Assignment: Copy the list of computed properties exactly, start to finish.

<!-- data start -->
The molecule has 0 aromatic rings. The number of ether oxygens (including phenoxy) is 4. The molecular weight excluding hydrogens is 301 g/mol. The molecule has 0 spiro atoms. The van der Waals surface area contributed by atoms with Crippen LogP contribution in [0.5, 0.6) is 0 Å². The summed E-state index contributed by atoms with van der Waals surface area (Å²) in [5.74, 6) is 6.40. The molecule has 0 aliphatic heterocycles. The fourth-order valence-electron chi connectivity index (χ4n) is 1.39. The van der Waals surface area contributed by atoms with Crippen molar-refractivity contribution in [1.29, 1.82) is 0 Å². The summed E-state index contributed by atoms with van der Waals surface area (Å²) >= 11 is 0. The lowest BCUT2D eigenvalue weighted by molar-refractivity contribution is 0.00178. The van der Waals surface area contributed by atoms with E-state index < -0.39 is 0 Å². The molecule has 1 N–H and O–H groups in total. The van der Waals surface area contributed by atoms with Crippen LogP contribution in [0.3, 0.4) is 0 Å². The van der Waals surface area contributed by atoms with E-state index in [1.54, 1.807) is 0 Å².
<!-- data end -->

The molecule has 0 aromatic rings. The number of ether oxygens (including phenoxy) is 4. The molecular weight excluding hydrogens is 301 g/mol. The molecule has 0 spiro atoms. The van der Waals surface area contributed by atoms with Crippen LogP contribution in [0.5, 0.6) is 0 Å². The summed E-state index contributed by atoms with van der Waals surface area (Å²) in [5.74, 6) is 6.40. The molecule has 0 aliphatic heterocycles. The fourth-order valence-electron chi connectivity index (χ4n) is 1.39. The van der Waals surface area contributed by atoms with Crippen molar-refractivity contribution in [1.29, 1.82) is 0 Å². The summed E-state index contributed by atoms with van der Waals surface area (Å²) >= 11 is 0. The lowest BCUT2D eigenvalue weighted by molar-refractivity contribution is 0.00178. The van der Waals surface area contributed by atoms with E-state index < -0.39 is 0 Å². The molecule has 1 N–H and O–H groups in total. The van der Waals surface area contributed by atoms with Crippen LogP contribution in [0.3, 0.4) is 0 Å². The van der Waals surface area contributed by atoms with E-state index in [1.54, 1.807) is 0 Å².